2020 Chevrolet Traverse vs. 2020 Dodge Journey

Detailed Review, Specifications & Comparison

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Safety

© 1999 - 2019 Advanta-STAR Automotive Research. All rights reserved. This vehicle comparison and all of the content in it are provided only by license from Advanta-STAR Automotive Research Corporation of America. If you are not a legally licensed user of this vehicle comparison, it is against federal law to access it, copy it, forward it or use it in any manner whatsoever. Any unauthorized use of this vehicle comparison is a violation of U.S. and international law and is punishable criminally and civilly. 6IUEX-0KENZ 45.55.47.189 2019/12/08

In the past twenty years hundreds of infants and young children have died after being left in vehicles, usually by accident. When turning the vehicle off, drivers of the Traverse are reminded to check the back seat if they opened the rear door before starting out. The Journey doesn’t offer a back seat reminder.

The Traverse has a standard front seat center airbag, which deploys between the driver and front passenger, protecting them from injuries caused by striking each other in serious side impacts. The Journey doesn’t offer front seat center airbags.

The Traverse (except L/LS) offers optional Automatic Emergency Braking, which use forward mounted sensors to warn the driver of a possible collision ahead. If the driver doesn’t react and the system determines a collision is imminent, it automatically applies the brakes at full-force in order to reduce the force of the crash or avoid it altogether. The Journey doesn't offer collision warning or crash mitigation brakes.

The Traverse offers all-wheel drive to maximize traction under poor conditions, especially in ice and snow. The Journey doesn’t offer all-wheel drive.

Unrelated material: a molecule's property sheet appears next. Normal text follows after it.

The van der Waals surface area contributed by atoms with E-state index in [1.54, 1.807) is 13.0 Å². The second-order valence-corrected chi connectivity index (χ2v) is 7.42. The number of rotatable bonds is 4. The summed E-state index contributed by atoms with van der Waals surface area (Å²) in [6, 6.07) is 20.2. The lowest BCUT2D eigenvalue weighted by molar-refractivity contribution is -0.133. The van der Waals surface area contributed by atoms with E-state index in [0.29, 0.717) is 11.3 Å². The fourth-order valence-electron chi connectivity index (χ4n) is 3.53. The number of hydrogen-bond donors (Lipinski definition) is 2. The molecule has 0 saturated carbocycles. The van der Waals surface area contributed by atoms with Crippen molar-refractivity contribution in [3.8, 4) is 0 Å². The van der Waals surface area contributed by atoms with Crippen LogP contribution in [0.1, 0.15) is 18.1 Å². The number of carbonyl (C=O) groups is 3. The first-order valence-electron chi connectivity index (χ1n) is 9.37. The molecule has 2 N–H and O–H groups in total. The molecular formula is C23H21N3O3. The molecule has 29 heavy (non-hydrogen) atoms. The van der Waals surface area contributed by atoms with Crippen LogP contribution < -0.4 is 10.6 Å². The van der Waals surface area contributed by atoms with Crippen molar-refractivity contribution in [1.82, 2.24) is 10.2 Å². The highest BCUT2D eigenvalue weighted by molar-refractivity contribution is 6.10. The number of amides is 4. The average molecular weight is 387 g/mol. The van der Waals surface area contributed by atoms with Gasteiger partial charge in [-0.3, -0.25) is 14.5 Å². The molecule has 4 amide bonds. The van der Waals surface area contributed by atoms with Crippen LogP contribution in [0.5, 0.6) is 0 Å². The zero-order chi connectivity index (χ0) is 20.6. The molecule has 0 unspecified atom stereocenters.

The Traverse (except L/LS)’s optional lane departure warning system alerts a temporarily inattentive driver when the vehicle begins to leave its lane and gently nudges the vehicle back towards its lane. The Journey doesn’t offer a lane departure warning system.

The Traverse (except L/LS) offers an optional Surround Vision to allow the driver to see objects all around the vehicle on a screen. The Journey only offers a rear monitor and rear parking sensors that beep or flash a light. That doesn’t help with obstacles to the front or sides.

The Traverse (except L/LS)’s optional blind spot warning system uses digital cameras monitored by computer to alert the driver to moving objects in the vehicle’s blind spots where the side view mirrors don’t reveal them. The Journey doesn’t offer a system to reveal objects in the driver’s blind spots.

To help make backing safer, the Traverse (except L/LS)’s optional cross-path warning system uses wide-angle radar in the rear bumper to alert the driver to vehicles approaching from the side, helping the driver avoid collisions. The Journey doesn’t offer a cross-path warning system.